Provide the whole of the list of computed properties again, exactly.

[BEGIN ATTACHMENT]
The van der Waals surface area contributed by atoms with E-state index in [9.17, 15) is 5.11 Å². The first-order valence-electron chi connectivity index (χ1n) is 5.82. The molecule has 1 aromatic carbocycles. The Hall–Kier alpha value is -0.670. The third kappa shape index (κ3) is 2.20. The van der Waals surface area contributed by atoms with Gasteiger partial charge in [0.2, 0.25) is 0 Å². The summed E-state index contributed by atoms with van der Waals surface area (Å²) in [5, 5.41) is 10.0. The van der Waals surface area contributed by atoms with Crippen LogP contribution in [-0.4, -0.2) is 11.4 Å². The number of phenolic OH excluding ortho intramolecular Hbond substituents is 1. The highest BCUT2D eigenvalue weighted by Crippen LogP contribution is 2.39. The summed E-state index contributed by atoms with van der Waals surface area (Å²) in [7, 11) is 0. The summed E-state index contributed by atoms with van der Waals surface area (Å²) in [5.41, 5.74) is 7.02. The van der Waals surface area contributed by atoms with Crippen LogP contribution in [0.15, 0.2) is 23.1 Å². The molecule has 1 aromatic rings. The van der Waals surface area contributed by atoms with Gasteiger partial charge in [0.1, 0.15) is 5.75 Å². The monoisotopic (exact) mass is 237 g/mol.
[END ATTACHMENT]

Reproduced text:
The van der Waals surface area contributed by atoms with E-state index in [9.17, 15) is 5.11 Å². The first-order valence-electron chi connectivity index (χ1n) is 5.82. The molecule has 1 aromatic carbocycles. The Hall–Kier alpha value is -0.670. The third kappa shape index (κ3) is 2.20. The van der Waals surface area contributed by atoms with Gasteiger partial charge in [0.2, 0.25) is 0 Å². The summed E-state index contributed by atoms with van der Waals surface area (Å²) in [5, 5.41) is 10.0. The van der Waals surface area contributed by atoms with Crippen LogP contribution in [-0.4, -0.2) is 11.4 Å². The number of phenolic OH excluding ortho intramolecular Hbond substituents is 1. The highest BCUT2D eigenvalue weighted by Crippen LogP contribution is 2.39. The summed E-state index contributed by atoms with van der Waals surface area (Å²) in [7, 11) is 0. The summed E-state index contributed by atoms with van der Waals surface area (Å²) in [5.41, 5.74) is 7.02. The van der Waals surface area contributed by atoms with Crippen LogP contribution in [0.15, 0.2) is 23.1 Å². The molecule has 1 aromatic rings. The van der Waals surface area contributed by atoms with Gasteiger partial charge in [0.1, 0.15) is 5.75 Å². The monoisotopic (exact) mass is 237 g/mol.